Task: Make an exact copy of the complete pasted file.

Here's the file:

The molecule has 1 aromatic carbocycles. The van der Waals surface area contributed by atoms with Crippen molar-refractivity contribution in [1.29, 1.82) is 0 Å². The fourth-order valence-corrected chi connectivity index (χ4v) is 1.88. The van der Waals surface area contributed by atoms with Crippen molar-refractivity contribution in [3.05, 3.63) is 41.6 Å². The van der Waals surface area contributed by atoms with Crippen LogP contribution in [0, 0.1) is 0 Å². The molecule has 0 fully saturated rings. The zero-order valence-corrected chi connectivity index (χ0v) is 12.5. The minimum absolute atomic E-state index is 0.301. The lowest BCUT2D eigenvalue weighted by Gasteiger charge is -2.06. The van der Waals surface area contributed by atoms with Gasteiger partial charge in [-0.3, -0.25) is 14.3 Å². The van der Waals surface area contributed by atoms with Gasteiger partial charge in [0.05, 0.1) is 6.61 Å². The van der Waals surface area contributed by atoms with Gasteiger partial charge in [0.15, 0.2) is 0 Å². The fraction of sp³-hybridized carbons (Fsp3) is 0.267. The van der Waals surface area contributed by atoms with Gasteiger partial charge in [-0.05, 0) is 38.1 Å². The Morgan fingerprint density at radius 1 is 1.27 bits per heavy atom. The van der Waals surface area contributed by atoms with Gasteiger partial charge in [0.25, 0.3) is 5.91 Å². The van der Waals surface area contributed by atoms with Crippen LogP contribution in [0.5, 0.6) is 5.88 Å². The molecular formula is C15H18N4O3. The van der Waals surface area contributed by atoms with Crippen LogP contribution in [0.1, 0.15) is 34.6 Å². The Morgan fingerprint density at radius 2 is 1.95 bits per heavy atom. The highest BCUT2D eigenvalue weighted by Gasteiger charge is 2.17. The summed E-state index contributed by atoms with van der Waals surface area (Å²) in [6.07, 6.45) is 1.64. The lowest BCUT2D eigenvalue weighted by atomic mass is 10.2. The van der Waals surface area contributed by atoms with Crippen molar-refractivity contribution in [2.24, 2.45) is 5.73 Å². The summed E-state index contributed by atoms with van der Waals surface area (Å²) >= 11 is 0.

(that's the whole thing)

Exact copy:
The molecule has 1 aromatic carbocycles. The van der Waals surface area contributed by atoms with Crippen molar-refractivity contribution in [1.29, 1.82) is 0 Å². The fourth-order valence-corrected chi connectivity index (χ4v) is 1.88. The van der Waals surface area contributed by atoms with Crippen molar-refractivity contribution in [3.05, 3.63) is 41.6 Å². The van der Waals surface area contributed by atoms with Crippen LogP contribution in [0, 0.1) is 0 Å². The molecule has 0 fully saturated rings. The zero-order valence-corrected chi connectivity index (χ0v) is 12.5. The minimum absolute atomic E-state index is 0.301. The lowest BCUT2D eigenvalue weighted by Gasteiger charge is -2.06. The van der Waals surface area contributed by atoms with Gasteiger partial charge in [-0.3, -0.25) is 14.3 Å². The van der Waals surface area contributed by atoms with Gasteiger partial charge in [0.05, 0.1) is 6.61 Å². The van der Waals surface area contributed by atoms with Gasteiger partial charge in [0.15, 0.2) is 0 Å². The fraction of sp³-hybridized carbons (Fsp3) is 0.267. The van der Waals surface area contributed by atoms with Gasteiger partial charge in [-0.05, 0) is 38.1 Å². The Morgan fingerprint density at radius 1 is 1.27 bits per heavy atom. The van der Waals surface area contributed by atoms with Gasteiger partial charge in [0.25, 0.3) is 5.91 Å². The van der Waals surface area contributed by atoms with Crippen LogP contribution in [0.5, 0.6) is 5.88 Å². The molecular formula is C15H18N4O3. The van der Waals surface area contributed by atoms with Crippen LogP contribution in [0.1, 0.15) is 34.6 Å². The Morgan fingerprint density at radius 2 is 1.95 bits per heavy atom. The highest BCUT2D eigenvalue weighted by Gasteiger charge is 2.17. The summed E-state index contributed by atoms with van der Waals surface area (Å²) in [6.07, 6.45) is 1.64. The lowest BCUT2D eigenvalue weighted by atomic mass is 10.2. The van der Waals surface area contributed by atoms with Crippen molar-refractivity contribution in [2.24, 2.45) is 5.73 Å². The summed E-state index contributed by atoms with van der Waals surface area (Å²) >= 11 is 0.